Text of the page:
How to make web forms work better on mobile

Making forms responsive may be simple, but taking time to consider the device can make a big difference to usability, says Gene Crawford.

Making your web forms responsive is not a topic that's discussed too often. Mostly because it's not a huge deal to get HTML form elements to behave in a responsive manner – that is, to be both liquid and to utilise targeted screen widths with media queries to serve up specific form layout changes.

The main thing is to consider the context in which a person will be using the form. This a question of thinking through the device you are targeting, not just its screen size. Let's look at a couple of examples that help illustrate my point.

Field sizing

First, field sizing is important on smaller screens when people are using their fingers to target a form field. When using our phone, we do not have the same level of precision as we do with a mouse. Apple's Human Computer Interaction Design documentation has some great in-depth information on how to design for people who are using their fingers to interact with a device.

Another consideration when designing a responsive layout is the placement of form elements in relation to their respective fields. On desktops and iPads, having the labels left-aligned makes the form appear simple to complete.

If we change the same form on an iPhone's screen so the labels are on top of the fields, this makes the user slow down a little. As mobile users often have their attention split between different tasks, this should help focus their efforts. Accuracy is more important than speed.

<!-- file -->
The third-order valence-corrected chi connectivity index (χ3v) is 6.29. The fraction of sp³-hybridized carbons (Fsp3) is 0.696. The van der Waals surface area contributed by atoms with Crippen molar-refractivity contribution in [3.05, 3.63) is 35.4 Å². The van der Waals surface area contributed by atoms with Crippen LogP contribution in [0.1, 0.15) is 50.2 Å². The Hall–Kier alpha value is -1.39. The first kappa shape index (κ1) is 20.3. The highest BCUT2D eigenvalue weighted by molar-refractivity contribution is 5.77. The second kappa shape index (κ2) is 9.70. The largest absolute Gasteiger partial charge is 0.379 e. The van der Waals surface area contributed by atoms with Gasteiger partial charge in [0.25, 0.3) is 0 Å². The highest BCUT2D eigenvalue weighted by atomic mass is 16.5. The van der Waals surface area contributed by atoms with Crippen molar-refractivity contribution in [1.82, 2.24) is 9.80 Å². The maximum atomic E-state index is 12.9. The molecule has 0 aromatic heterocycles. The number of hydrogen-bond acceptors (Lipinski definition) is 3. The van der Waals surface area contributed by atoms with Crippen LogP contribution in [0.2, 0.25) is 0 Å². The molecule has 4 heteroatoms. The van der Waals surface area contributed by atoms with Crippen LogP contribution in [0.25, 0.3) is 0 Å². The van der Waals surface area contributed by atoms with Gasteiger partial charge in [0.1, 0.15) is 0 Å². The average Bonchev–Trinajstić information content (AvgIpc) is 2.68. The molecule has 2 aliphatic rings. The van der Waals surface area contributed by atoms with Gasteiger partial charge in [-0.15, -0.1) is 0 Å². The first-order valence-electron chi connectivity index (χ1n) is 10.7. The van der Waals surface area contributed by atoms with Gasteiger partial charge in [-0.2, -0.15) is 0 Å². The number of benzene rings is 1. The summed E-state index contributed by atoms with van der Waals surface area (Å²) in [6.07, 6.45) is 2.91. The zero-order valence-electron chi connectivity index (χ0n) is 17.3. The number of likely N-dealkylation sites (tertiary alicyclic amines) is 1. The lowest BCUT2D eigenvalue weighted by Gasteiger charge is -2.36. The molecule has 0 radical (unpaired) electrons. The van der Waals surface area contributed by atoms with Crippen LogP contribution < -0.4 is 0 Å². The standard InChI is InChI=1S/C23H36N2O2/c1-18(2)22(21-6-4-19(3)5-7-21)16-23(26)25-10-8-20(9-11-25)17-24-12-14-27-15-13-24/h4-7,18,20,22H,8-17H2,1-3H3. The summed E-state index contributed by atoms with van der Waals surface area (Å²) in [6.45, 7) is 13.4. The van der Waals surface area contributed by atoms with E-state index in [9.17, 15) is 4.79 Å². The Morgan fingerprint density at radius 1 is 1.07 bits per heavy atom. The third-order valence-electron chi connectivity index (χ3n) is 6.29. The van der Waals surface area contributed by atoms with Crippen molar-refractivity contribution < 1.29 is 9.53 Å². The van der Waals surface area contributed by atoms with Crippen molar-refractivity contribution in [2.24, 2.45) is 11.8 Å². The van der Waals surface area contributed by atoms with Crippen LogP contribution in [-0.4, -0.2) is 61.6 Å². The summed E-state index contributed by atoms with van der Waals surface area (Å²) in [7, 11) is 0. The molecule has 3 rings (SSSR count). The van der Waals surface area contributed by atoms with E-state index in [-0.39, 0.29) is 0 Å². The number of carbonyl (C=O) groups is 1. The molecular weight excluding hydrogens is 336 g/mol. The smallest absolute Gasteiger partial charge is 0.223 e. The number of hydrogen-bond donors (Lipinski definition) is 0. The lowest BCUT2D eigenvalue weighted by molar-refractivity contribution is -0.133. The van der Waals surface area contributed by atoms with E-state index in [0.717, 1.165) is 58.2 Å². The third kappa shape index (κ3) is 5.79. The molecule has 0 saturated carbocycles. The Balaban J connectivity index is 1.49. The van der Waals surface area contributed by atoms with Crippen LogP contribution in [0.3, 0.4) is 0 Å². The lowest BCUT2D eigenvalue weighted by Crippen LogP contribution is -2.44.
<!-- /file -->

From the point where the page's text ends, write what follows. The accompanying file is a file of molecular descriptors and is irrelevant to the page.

Here are some examples:

Here’s a great example of a typical desktop browser-based contact form: the MCD Partners website (mcdpartners.com/contact). Notice the field titles are left-aligned on this version of the form.

Here’s a great example of a typical desktop browser-based contact form: the MCD Partners website (mcdpartners.com/contact). Notice the field titles are left-aligned on this version of the form.

This is the same form for the MCD Partners website, but on an iPhone. Here, the field titles are stacked vertically to save space and make things easier for the user on the long scrolling page.

This is the same form for the MCD Partners website, but on an iPhone. Here, the field titles are stacked vertically to save space and make things easier for the user on the long scrolling page.

The main form on the talent recruiting company The Supply’s website (thesupply.com) uses inline form field labels, to create much the same effect as the other examples.

The main form on the talent recruiting company The Supply’s website (thesupply.com) uses inline form field labels, to create much the same effect as the other examples.

Words: Gene Crawford

Gene Crawford's mission is to work tirelessly to provide inspiration and insight for developers, mostly via unmatchedstyle.com. This article originally appeared in issue 271 of net magazine.

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